Community-equipoise and the ethics of randomized clinical trials

Bioethics. 1995 Apr;9(2):127-48. doi: 10.1111/j.1467-8519.1995.tb00306.x.


This paper critically examines a particular strategy for resolving the central ethical dilemma associated with randomized clincial trials (RCTs) -- the "community equipoise" strategy (CE). The dilemma is that RCTs appear to violate a physician's duty to choose that therapy which there is most reason to believe is in the patient's best interest, randomizing patients even once evidence begins to favor one treatment. The community equipose strategy involves the suggestion that our judgment that neither treatment is to be preferred (that there obtains a state of "equipoise") is to be assessed according to a community rather than an individual standard. Thus, though a physician may personally believe that there is some reason to prefer one treatment, patients can legitimately be randomized if there remains disagreement in the community of medical professionals. Rationales in favor of this conception include the following: (i) medical knowledge is best understood as residing in the community, (ii) the judgments of others count as evidence, and so should change one's own opinion, (iii) subjects would not be better off outside the trial, and (iv) the point of any trial is the resolution of dispute in the medical community. I critically examine these rationales and argue that they are insufficient. Amongst the problems are tensions between various of these underlying rationales, and important ambiguities in just what the CE criterion is to amount to. Finally, I argue that even if use of CE was justified, it would not justify carrying out RCTs anywhere near long enough to discharge our duty to gain reliable knowledge on which to base safe and effective medical practice. Hence, we need some different justification for carrying out RCTs.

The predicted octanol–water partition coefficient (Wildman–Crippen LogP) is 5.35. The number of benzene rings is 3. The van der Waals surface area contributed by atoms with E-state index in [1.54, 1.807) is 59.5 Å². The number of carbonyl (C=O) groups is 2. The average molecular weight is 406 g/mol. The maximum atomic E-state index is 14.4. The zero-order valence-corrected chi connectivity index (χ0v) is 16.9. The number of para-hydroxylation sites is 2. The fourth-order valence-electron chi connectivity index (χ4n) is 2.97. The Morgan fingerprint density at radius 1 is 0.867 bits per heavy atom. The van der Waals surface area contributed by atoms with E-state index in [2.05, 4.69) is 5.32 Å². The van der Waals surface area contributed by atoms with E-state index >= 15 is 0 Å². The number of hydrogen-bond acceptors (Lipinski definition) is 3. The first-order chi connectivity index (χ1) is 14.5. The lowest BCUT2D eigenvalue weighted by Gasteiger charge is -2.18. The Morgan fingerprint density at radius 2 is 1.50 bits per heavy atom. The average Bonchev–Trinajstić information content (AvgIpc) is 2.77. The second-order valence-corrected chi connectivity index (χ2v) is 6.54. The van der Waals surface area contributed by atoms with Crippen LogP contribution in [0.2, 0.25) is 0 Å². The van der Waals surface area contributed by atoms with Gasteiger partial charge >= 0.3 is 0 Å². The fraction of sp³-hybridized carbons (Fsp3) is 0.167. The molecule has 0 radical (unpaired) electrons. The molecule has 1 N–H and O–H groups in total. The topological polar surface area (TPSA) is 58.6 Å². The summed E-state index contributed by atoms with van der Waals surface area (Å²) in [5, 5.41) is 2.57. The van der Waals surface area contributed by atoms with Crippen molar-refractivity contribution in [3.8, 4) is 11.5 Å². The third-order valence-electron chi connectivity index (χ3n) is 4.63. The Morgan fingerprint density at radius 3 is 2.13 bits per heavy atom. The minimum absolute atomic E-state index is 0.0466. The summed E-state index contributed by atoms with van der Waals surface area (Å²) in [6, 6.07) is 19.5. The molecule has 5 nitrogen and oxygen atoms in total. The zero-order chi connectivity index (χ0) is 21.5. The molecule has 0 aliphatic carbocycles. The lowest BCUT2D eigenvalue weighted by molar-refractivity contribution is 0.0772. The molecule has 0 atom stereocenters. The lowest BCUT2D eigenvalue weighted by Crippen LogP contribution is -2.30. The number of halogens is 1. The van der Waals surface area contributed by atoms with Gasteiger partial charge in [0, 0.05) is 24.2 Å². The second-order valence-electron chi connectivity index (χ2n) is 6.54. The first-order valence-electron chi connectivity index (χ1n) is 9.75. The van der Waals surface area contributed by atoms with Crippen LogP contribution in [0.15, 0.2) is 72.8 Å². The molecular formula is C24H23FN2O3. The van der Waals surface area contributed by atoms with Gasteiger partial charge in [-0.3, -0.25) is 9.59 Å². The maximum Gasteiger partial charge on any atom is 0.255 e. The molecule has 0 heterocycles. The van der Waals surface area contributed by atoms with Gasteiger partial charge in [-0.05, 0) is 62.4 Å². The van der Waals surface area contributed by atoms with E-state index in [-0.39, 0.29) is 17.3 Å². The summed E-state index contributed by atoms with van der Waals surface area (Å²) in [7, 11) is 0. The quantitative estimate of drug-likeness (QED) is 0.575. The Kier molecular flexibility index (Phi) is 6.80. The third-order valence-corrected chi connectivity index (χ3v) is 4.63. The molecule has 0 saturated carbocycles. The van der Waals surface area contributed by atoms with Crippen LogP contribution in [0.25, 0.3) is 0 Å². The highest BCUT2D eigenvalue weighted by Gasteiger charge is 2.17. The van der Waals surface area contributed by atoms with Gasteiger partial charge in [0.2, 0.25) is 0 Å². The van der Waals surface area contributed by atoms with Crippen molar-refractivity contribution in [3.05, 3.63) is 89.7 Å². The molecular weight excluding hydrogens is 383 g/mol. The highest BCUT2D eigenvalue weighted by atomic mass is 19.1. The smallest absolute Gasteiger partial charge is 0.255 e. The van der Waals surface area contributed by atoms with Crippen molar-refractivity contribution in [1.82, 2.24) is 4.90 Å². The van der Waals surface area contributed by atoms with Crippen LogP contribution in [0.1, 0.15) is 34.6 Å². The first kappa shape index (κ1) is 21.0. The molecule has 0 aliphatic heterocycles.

MeSH terms

  • Decision Making
  • Ethics
  • Evaluation Studies as Topic
  • Human Experimentation*
  • Humans
  • Informed Consent
  • Physicians*
  • Policy Making
  • Random Allocation*
  • Research Design*
  • Research Personnel
  • Research Subjects
  • Research*
  • Risk
  • Risk Assessment
  • Social Justice
  • Social Welfare
  • Therapeutic Human Experimentation*